Sebastian Kneipp

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For the film, see Sebastian Kneipp (film).
Sebastian Kneipp

Sebastian Kneipp (17 May 1821, Stephansried, Germany – 17 June 1897, in Bad Wörishofen) was a Bavarian priest and one of the forefathers of the Hydrotherapy water cure movement. He is most commonly associated with the "Kneipp Cure" form of hydrotherapy, the application of water through various methods, temperatures and pressures which he demonstrated to have therapeutic or healing effects, thus building several hospitals in Bad Wörishofen.

Although most commonly associated with one area of Nature Cure, Kneipp was the proponent of an entire system of healing which rested on 5 main tenets:[1]

  • Hydrotherapy - Kneipp was able to heal many people with water
  • Phytotherapy – The use of botanical medicines was another of Kneipp's specialities
  • Exercise - Promoting health of the body through movement
  • Nutrition - A wholesome diet of whole grains, fruits & vegetables with limited meat.
  • Balance - Kneipp believed that a healthy mind begot a healthy person


Kneipp was born in 1821 in Bavaria.[2] His father was a weaver, and Kneipp trained as a weaver until he was 23 when he began training for the priesthood.[2] He fell ill with tuberculosis, and claimed that he was healed by a "water cure" that he read in a book that he found.[2] He was ordained as a Catholic priest in 1852.[2]

In the 19th century, there was a popular revival in the application of hydrotherapy, instigated around 1829 by Vincent Priessnitz, a peasant farmer in Gräfenberg, then part of the Austrian Empire.[3][4] This revival was continued by Kneipp, "an able and enthusiastic follower" of Priessnitz, "whose work he took up where Priessnitz left it",[5] after he came across a treatise on the cold water cure.[6][7] At Worishofen, while serving as the confessor to the monastery, he began offering treatments of hydrotherapy, botanical treatments, exercise and diet to the people who lived in the village.[2] Some of his suggested treatments included "ice cold baths and walking barefoot in the snow" and other "harsh" methodologies.[8] In 1893, M. E. Bottey described Kneipp's water cures as "dangerous in most cases".[9]". Worishofen became known as a place with a reputation for spiritual healing.[2] In addition to "peasants", Kneipp's clients also included Archduke Franz Ferdinand of Austria and his father, Archduke Karl Ludwig as well as Pope Leo XIII.[8] Others took Kneipp's processes back to their home countries to found alternative therapy spas and colleges.[8] In America, Kneipp Societies were founded, which, under the influence of Benedict Lust, changed their name to Naturopatic Society of America.[10]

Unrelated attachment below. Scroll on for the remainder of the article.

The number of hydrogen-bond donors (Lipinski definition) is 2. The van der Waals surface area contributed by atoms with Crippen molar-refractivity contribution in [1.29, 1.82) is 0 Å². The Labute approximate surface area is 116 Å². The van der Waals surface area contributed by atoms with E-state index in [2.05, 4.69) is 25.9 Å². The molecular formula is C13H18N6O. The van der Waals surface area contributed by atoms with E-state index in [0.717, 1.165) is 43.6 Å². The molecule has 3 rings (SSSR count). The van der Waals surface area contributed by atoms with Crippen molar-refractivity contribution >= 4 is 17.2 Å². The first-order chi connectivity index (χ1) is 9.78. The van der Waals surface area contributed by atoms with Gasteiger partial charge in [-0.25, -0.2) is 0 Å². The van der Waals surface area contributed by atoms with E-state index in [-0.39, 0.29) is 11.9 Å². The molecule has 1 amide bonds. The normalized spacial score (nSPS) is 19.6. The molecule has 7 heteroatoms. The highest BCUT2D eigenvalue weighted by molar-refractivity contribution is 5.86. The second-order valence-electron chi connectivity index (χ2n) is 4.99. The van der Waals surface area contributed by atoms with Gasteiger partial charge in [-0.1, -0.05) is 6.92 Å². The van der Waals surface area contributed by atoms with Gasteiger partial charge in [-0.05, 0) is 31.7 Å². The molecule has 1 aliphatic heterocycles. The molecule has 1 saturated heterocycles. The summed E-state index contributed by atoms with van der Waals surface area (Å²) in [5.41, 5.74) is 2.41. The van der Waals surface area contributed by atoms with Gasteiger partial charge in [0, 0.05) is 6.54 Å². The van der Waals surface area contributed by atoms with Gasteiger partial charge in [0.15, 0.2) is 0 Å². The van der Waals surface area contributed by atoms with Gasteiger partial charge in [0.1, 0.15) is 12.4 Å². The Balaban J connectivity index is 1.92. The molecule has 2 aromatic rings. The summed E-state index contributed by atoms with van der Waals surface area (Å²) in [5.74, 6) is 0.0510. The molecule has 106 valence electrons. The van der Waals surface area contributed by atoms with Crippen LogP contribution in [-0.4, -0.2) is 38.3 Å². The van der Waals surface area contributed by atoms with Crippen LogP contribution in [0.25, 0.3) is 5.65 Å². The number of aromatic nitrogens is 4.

Kneipp's book My Water Cure was published in 1886 with many subsequent editions, and translated into many languages. He also wrote "Thus Shalt Thou Live", "My Will", and The Care of Children In Sickness and In Health.

In 1891, he founded Kneipp Bund, an organization that promotes water healing to this day.[11]

Kneipp died in 1897.[2]


Archduke Josef dedicated his medical atlas to Kneipp.[12] Kneipp's likeness was featured on a stamp.[13] His recipe for whole wheat bread, called Kneippbrød, is the most commonly eaten bread in Norway.[13]

See also[edit]


  1. ^ "Kneipp Philosophy". Kneipp International. Retrieved 3 April 2016. 
  2. ^ a b c d e f g Hoolihan, Christopher (2008-11-01). An Annotated Catalogue of the Edward C. Atwater Collection of American Popular Medicine and Health Reform. Volume 3: Authors A-Z. University Rochester Press. pp. 424–5. ISBN 9781580462846. Retrieved 2013-02-05. 
  3. ^ Claridge, Capt. R.T. (1843). Hydropathy; or The Cold Water Cure, as practiced by Vincent Priessnitz, at Graefenberg, Silesia, Austria. (8th ed.). London: James Madden and Co. Retrieved 2009-10-29.  Full text at Internet Archive ( Note: The "Advertisement", pp.v-xi, appears from the 5th edition onwards, so references to time pertain to 5th edition.
  4. ^ Metcalfe, Richard (1898). Life of Vincent Priessnitz, Founder of Hydropathy. London: Simpkin, Marshall, Hamilton, Kent & Co. Retrieved 2009-12-09.  Full text at Internet Archive (
  5. ^ Metcalfe, Richard (1898), p.117
  6. ^ Metcalfe, Richard (1898), p.120
  7. ^ Kneipp, Sebastian (1891). My Water Cure, As Tested Through More than Thirty Years, and Described for the Healing of Diseases and the Preservation of Health. Edinburgh & London: William Blackwood & Sons. Retrieved 2009-12-03.  translation from the 30th German edition. Full text at Internet Archive (
  8. ^ a b c Sinclair, Marybetts (2007-11-01). Modern Hydrotherapy for the Massage Therapist. Lippincott Williams & Wilkins. pp. 10–. ISBN 9780781792097. Retrieved 2013-02-05. 
  9. ^ "Minor Paragraphs". Popular Science. Bonnier Corporation. 48 (21): 431–2. January 1896. 
  10. ^ Wengell, Douglas; Gabriel, Nathen (2008-09-01). Educational Opportunities in Integrative Medicine: The A to Z Healing Arts Guide and Professional Resource Directory. The Hunter Press. pp. 120–. ISBN 9780977655243. Retrieved 2013-02-05. 
  11. ^ History of Soybeans and Soyfoods in Southeast Asia (13th Century To 2010): Extensively Annotated Bibliography and Sourcebook. Soyinfo Center. 2010-06-01. pp. 768–. ISBN 9781928914303. 
  12. ^ Skrypzak, Joann; Buenger, Barbara Copeland; Art, Elvehjem Museum of (2003). Design Vienna: 1890s to 1930s. Chazen Museum of Art. pp. 92–. ISBN 9780932900968. Retrieved 2013-02-05. 
  13. ^ a b Skinlo, Inger Helga (2002-10-03). "Kneippbrødets historie" [History of Kneippbrod] (in Norwegian). NRK. 

External links[edit]